Decelea (Ancient Greek: Δεκέλεια, Greek pronunciation: [ðe.ˈce.ʎa]), Dekéleia), was a deme and ancient village in northern Attica serving as a trade route connecting Euboea with Athens, Greece. It was situated near the entrance of the eastern pass across Mount Parnes, which leads from the northeastern part of the Athenian plain to Oropus, and from thence both to Tanagra on the one hand, and to Delium and Chalcis on the other. It was situated about 120 stadia from Athens, and the same distance from the frontiers of Boeotia: it was visible from Athens, and from its heights also might be seen the ships entering the harbour of Peiraeeus.
It was originally one of the twelve cities of Attica. The historian Herodotus reports that Decelea's citizens enjoyed a special relationship with Sparta. The Spartans took control of Decelea around 413 BCE. With advice from Alcibiades in 415 BCE, the former Athenian general wanted on Athenian charges of religious crimes, the Spartans and their allies, under king Agis II, fortified Decelea as a major military post in the later stage of the Peloponnesian War, giving them control of rural Attica and cutting off the primary land route for food imports. This was a serious blow to Athens, which was concurrently being beaten in the Sicilian Expedition it had undertaken in the west.
The Spartan military presence in Attica, in a deviation from previous policy where Spartans returned home for the winter months, was maintained year-round. Spartan patrols through the Attic countryside strained the Athenian cavalry and curtailed the ability of Athens to continue exploiting the Laurium silver mines in southeastern Attica that were an important source of income. Thucydides estimated  that 20,000 slaves, many of them skilled workers, escaped to Decelea, from 413 until the close of the Peloponnesian War in 404 BCE.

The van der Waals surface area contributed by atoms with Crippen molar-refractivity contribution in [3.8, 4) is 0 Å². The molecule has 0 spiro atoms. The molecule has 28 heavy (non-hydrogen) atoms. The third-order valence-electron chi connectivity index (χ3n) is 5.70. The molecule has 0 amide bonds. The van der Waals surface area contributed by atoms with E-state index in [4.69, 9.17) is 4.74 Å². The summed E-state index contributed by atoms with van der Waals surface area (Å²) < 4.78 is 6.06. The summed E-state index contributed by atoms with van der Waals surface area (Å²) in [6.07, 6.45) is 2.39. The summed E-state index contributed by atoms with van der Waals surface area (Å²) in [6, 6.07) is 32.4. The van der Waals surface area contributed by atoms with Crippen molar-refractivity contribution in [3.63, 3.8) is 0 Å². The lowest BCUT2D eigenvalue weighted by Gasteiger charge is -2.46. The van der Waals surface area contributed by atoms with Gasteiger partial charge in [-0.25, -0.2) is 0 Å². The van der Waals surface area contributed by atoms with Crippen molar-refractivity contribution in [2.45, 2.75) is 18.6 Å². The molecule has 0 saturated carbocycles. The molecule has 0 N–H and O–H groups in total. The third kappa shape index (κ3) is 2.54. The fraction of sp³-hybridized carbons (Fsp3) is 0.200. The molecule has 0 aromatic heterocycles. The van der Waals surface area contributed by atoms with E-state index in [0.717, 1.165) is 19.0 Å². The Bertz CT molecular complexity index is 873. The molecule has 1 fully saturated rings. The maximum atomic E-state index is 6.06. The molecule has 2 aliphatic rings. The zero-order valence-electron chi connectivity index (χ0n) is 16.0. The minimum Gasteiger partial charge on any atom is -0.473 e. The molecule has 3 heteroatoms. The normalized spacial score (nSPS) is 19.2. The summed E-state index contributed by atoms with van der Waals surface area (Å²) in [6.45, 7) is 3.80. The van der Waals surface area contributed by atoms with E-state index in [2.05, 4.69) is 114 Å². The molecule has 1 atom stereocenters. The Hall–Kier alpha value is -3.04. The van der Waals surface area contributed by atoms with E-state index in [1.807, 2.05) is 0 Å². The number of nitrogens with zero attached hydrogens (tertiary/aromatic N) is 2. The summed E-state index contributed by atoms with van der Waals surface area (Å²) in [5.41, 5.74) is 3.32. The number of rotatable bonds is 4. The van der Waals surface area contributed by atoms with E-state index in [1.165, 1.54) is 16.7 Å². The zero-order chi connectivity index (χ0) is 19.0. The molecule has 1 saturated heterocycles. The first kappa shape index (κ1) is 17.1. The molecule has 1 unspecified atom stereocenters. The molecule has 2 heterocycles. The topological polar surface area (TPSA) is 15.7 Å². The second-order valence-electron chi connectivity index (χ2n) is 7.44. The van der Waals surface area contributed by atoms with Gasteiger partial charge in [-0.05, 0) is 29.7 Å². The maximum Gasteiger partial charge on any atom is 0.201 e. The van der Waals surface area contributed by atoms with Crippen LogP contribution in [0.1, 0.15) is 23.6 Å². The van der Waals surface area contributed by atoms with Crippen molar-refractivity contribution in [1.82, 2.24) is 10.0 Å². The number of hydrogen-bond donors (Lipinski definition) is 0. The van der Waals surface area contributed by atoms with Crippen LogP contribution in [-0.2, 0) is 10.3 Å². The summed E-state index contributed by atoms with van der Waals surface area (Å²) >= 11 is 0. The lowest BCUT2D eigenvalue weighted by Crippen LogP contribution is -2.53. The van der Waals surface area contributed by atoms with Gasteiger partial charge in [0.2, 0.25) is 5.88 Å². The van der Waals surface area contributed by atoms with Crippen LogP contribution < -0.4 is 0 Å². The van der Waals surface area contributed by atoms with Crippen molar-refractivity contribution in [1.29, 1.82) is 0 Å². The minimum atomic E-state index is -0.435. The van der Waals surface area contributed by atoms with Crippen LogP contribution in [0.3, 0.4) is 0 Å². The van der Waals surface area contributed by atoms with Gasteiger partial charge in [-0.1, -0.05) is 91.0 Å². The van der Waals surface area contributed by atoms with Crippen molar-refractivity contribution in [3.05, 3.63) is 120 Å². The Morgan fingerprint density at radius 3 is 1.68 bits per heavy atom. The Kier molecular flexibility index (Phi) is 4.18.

Scholars have identified the site of the Spartan fort as the site of Palaiokastro, now marked by the tombs of the Greek royal family, in the Tatoi national forest east of Mt. Parnitha. A substantial rubble circuit wall (about 2 m wide) has been traced, with Classical rooftiles and other evidence of occupation. This location fits the description of Thucydides as midway between Athens and Boeotia, visible from Athens and commanding the plain of Attica. The site controls what was once a major ancient road, usable by carts, connecting Athens to the grain port of Oropos.
- Fine, John V. A. The Ancient Greeks: A Critical History. Harvard University Press, 1983.
- McGregor, Malcolm F. The Athenians and their Empire. Vancouver: University of British Columbia Press, 1987.
- McCredie, James R. Fortified military camps in Attica. Hesperia Supplement XI, 1966.
- Decelea by Jona Lendering